Added Granier: “Luang Prabang has so much ‘charm’ that visiting anywhere after it is somehow challenging to propose. Sadly, Vientiane and other provinces do not have the matching profiles to be featured confidently.

“(That said), Luang Prabang is still too often the object of an extension from Bangkok or Hanoi,” he elaborated.

Reporting by Xinyi Liang-Pholsena

Puerto Princesa Subterranean River National Park, the Philippines
Ebb and flow of a famed site


Home to the world’s longest underground river, the Puerto Princesa Subterranean River National Park does not draw the resounding praise from tourists and agents that one might expect.

The site has had its UNESCO badge since 1999 but it only found fame in 2012 when it was recognised under a separate accolade, the New Seven Wonders of Nature.

Tourists started arriving in droves, leading the city government to limit visitation to 800 pax a day or half the daily demand.

Still, this left some concerned about the environmental impacts of tourism and whether the UNESCO committee’s recommendations are being followed.

Although the use of audio guides in place of local boatmen has helped to minimise noise in the cave, Felise Cruz, marketing and operations manager of Trips Travel, opined that tours now are less interactive and do not offer the touch of local humour.

Cruz explained that Asians, in contrast to Europeans, are less awed by the attraction since neighbouring countries such as Malaysia, Indonesia and Vietnam share similar geography with the Philippines.

Wilson Techico, vice president for business and product development, Uni-Orient Travel, would like to see more activities introduced in the area so tourists can spend more time there.

It takes two hours to get from Puerto Princesa to the river but the river tour alone only takes about 45 minutes.

Techico said a programme packed with more activities can make the experience more memorable, adding that the few restaurants in the area serve just “basic” food.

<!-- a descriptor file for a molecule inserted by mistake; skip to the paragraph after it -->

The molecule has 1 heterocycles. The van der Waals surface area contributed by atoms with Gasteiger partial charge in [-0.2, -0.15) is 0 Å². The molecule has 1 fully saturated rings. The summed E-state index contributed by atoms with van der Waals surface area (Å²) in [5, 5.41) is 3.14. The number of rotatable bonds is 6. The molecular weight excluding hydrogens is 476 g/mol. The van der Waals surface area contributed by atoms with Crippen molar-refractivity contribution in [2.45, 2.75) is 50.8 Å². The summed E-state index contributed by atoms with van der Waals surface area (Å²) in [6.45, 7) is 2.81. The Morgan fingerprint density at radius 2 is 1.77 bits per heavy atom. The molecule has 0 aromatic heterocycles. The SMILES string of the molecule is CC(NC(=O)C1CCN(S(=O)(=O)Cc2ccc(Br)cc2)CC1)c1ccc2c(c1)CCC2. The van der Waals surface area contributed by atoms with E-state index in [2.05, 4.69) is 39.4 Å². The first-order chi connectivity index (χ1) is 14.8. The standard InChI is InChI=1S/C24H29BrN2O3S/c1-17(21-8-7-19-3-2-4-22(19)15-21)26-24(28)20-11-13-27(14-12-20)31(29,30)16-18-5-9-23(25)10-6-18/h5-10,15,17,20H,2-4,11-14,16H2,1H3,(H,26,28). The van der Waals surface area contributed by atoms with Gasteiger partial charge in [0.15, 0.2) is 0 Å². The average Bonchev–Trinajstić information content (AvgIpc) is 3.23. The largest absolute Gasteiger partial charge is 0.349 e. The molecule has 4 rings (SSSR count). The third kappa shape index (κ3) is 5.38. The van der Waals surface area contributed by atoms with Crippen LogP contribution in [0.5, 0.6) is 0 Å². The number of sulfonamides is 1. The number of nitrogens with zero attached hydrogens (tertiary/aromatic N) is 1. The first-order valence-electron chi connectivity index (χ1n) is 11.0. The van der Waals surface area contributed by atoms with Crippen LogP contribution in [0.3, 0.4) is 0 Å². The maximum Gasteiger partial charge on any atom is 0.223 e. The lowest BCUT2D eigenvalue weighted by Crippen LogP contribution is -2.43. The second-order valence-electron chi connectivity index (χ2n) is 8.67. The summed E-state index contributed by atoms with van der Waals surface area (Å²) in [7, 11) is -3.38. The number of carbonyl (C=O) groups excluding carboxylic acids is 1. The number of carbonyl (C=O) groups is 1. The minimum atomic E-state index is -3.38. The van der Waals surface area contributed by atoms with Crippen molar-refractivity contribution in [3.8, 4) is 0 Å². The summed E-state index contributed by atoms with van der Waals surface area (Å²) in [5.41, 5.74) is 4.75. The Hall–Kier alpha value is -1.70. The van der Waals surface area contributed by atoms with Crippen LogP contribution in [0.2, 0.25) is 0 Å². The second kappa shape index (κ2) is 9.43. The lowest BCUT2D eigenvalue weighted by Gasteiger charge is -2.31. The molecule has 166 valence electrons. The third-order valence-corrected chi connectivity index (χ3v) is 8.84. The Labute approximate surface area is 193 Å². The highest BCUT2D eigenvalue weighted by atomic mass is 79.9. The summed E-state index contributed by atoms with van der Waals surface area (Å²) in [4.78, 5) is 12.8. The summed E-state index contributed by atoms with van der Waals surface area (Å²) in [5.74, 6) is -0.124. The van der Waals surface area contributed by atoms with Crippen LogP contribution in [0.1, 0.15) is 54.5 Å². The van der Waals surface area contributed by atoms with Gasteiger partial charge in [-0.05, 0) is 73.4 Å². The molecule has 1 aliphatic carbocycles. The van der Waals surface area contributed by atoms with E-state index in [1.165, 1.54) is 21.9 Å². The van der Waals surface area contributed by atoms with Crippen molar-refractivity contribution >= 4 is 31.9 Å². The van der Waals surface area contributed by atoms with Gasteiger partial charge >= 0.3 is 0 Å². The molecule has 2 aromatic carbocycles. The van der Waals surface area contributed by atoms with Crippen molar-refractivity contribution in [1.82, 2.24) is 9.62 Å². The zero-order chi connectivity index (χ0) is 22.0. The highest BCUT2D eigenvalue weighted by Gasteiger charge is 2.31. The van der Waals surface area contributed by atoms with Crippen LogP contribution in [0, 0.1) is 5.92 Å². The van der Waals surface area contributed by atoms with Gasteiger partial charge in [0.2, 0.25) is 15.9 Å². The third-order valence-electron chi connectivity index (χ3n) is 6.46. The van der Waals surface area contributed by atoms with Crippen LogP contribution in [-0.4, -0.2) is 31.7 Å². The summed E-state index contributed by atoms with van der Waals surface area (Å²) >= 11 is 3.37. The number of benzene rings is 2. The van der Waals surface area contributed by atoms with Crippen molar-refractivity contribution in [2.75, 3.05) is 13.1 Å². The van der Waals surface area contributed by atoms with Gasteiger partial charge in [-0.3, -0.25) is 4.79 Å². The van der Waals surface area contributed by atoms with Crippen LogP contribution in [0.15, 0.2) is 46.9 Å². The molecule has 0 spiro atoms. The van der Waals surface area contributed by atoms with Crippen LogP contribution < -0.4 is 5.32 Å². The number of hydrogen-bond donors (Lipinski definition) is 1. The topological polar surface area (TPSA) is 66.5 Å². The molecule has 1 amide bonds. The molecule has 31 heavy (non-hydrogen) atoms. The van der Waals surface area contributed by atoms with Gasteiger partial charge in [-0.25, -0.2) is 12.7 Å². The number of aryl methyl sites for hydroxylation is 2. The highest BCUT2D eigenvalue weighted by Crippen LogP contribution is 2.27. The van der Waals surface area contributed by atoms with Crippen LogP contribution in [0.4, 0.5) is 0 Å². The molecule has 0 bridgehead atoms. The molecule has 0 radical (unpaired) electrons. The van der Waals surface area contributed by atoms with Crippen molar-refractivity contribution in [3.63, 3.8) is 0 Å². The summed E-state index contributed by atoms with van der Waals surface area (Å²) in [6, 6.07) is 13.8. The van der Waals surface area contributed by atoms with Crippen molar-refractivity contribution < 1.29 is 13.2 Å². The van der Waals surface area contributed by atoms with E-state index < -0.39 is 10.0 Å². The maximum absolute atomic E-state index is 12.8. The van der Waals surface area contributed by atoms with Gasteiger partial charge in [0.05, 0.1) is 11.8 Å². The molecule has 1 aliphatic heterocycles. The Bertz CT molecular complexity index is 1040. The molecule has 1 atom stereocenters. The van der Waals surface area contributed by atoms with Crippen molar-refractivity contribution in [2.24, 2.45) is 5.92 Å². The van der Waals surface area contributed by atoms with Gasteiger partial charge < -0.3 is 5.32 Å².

Reporting by Rosa Ocampo

Sundarbans National Park, India
No roaring reception


Inbound operators acknowledge that this UNESCO World Heritage site has far from met its full tourism potential.

“Until now Sundarbans has been projected (mostly) as the home of the royal Bengal tiger. The challenge is to reposition it in the international market as a magical world of mangrove, rivers, flora and fauna and a site for (ecotourism),” said Surajit Bose, joint director, tourism, government of West Bengal.

Trade sources shared that roughly 5,500 foreign tourists visited the park during last year’s inbound season.

Rajib Banerjee, director, East Wind Holidays, said international demand is weak due to inadequate marketing.

“Despite being a UNESCO site, Sundarbans received less traction compared to some other sanctuaries because of the lack of infrastructure and regional connectivity,” explained Dipak Deva – managing director, Travel Corporation, India.

“A lack of forest lodges, boats  and improper safety measures make it difficult to sell to foreign tourists,” added Ravi Gosain, director, Erco Travels.

Compounding the challenge is the lack of guides who speak foreign languages, both Amaresh Tiwari, managing director, AT Seasons & Vacations Travel and Arun Anand, managing director, Midtown Travels pointed out.

Nevertheless, the park’s UNESCO title brings a glimmer of hope. Tiwari remarked: “We always highlight (the UNESCO badge) in our brochures and marketing material to sell the destination.”

Also optimistic, Anand added: “There is a segment of international tourists who always keep in mind to visit such sites.”